These are handy tools for your Development Environment.

Netbeans Connector Chrome Extension

The Netbeans Connector extension for Chrome allows you to see changes you’ve made to HTML pages the moment you save the file without having to refresh your browser. See also

Unfortunately, while the Netbeans Connector Chrome Extension used to “just work”, these days a workaround described at seems to be necessary. For now, under “Run” (under project properties), choose “Chrome” as the browser rather than “Chrome with NetBeans Connector”. After you run the project, click the Netbeans logo in Chrome and then “Debug in NetBeans”. For more information, please see the “workaround for Netbeans Connector Chrome Extension” post at


You probably installed pgAdmin when following the steps in the Development Environment section but if not, you can download it from


With Maven installed you can run mvn package and mvn test from the command line. It can be downloaded from


Vagrant allows you to spin up a virtual machine running Dataverse on your development workstation. You’ll need to install Vagrant from and VirtualBox from

We assume you have already cloned the repo from as explained in the Development Environment section.

From the root of the git repo (where the Vagrantfile is), run vagrant up and eventually you should be able to reach an installation of Dataverse at http://localhost:8888 (the forwarded_port indicated in the Vagrantfile).

Please note that running vagrant up for the first time should run the downloads/ script for you to download required software such as an app server, Solr, etc. However, these dependencies change over time so it’s a place to look if vagrant up was working but later fails.

On Windows if you see an error like /usr/bin/perl^M: bad interpreter you might need to run dos2unix on the installation scripts.


PlantUML is used to create diagrams in the guides and other places. Download it from and check out an example script at . Note that for this script to work, you’ll need the dot program, which can be installed on Mac with brew install graphviz.

Eclipse Memory Analyzer Tool (MAT)

The Memory Analyzer Tool (MAT) from Eclipse can help you analyze heap dumps, showing you “leak suspects” such as seen at

It can be downloaded from

If the heap dump provided to you was created with gcore (such as with gcore -o /tmp/app.core $app_pid) rather than jmap, you will need to convert the file before you can open it in MAT. Using app.core.13849 as example of the original 33 GB file, here is how you could convert it into a 26 GB app.core.13849.hprof file. Please note that this operation took almost 90 minutes:

/usr/java7/bin/jmap -dump:format=b,file=app.core.13849.hprof /usr/java7/bin/java app.core.13849

A file of this size may not “just work” in MAT. When you attempt to open it you may see something like “An internal error occurred during: “Parsing heap dump from ‘/tmp/heapdumps/app.core.13849.hprof’”. Java heap space”. If so, you will need to increase the memory allocated to MAT. On Mac OS X, this can be done by editing and increasing the value “-Xmx1024m” until it’s high enough to open the file. See also


PageKite is a fantastic service that can be used to share your local development environment over the Internet on a public IP address.

With PageKite running on your laptop, the world can access a URL such as to see what you see at http://localhost:8080

Sign up at and follow the installation instructions or simply download

The first time you run ./ a file at ~/.pagekite.rc will be created. You can edit this file to configure PageKite to serve up port 8080 (the default app server HTTP port) or the port of your choosing.

According to PageKite (very generously!) offers free accounts to developers writing software the meets such as Dataverse.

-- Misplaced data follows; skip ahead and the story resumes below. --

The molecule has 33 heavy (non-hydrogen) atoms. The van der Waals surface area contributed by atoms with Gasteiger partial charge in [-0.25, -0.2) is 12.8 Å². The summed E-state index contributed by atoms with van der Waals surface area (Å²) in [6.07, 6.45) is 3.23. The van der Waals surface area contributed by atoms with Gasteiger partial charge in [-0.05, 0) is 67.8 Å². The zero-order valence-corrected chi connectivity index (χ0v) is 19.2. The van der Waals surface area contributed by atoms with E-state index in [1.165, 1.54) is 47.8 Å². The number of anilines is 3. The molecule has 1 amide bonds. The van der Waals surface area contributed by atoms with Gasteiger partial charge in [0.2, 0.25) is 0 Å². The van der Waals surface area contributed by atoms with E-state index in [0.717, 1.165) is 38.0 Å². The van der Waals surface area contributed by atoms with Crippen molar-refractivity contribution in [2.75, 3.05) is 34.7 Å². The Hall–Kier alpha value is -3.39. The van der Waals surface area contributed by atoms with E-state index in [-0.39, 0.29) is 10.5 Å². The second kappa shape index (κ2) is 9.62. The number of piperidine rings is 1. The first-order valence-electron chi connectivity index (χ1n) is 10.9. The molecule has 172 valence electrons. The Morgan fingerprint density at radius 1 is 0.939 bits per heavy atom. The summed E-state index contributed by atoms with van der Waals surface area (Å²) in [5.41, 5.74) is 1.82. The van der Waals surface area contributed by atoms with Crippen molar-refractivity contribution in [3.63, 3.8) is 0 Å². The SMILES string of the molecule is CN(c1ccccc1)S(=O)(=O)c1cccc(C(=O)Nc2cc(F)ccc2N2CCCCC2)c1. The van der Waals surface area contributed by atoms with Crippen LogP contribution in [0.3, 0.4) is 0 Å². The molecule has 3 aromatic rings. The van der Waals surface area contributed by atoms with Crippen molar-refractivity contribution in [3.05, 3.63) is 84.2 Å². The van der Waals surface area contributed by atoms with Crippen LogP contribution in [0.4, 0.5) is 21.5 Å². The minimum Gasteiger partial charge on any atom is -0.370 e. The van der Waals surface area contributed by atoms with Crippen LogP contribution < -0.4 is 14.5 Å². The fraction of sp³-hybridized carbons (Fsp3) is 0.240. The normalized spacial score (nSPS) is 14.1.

MSV (Multi Schema Validator) can be used from the command line to validate an XML document against a schema. Download the latest version from ( as of this writing), extract it, and run it like this:

$ java -jar /tmp/msv-20090415/msv.jar Version2-0.xsd ddi.xml
start parsing a grammar.
validating ddi.xml
the document is valid.


The custom file type icons were created with the help of FontCustom <>. Their README provides installation instructions as well as directions for producing your own vector-based icon font.

Here is a vector-based SVG file to start with as a template: icon-template.svg


SonarQube is a static analysis tool that can be used to identify possible problems in the codebase, or with new code. It may report false positives or false negatives, but can help identify potential problems before they are reported in prodution or to identify potential causes of problems reported in production.

Download SonarQube from and start look in the bin directory for a script for your architecture. Once the tool is running on http://localhost:9000 you can use it as the URL in this example script to run sonar:


mvn sonar:sonar \${your_sonar_url} \
-Dsonar.login=${your_sonar_token_for_project} \
-Dsonar.test.exclusions='src/test/**,src/main/webapp/resources/**' \
-Dsonar.issuesReport.html.enable=true \
-Dsonar.issuesReport.html.location='sonar-issues-report.html' \

Once the analysis is complete, you should be able to access http://localhost:9000/dashboard? to see the report. To learn about resource leaks, for example, click on “Bugs”, the “Tag”, then “leak” or “Rule”, then “Resources should be closed”.


Infer is another static analysis tool that can be downloaded from

Example command to run infer:

$  infer -- mvn package

Look for “RESOURCE_LEAK”, for example.


If file descriptors are not closed, eventually the open but unused resources can cause problems with system (app servers in particular) stability. Static analysis and heap dumps are not always sufficient to identify the sources of these problems. For a quick sanity check, it can be helpful to check that the number of file descriptors does not increase after a request has finished processing.

For example...

$  lsof | grep M6EI0N | wc -l
$  curl -X GET "http://localhost:8083/dataset.xhtml?persistentId=doi:10.5072/FK2/M6EI0N" > /dev/null
$  lsof | grep M6EI0N | wc -l

would be consistent with a file descriptor leak on the dataset page.

jmap and jstat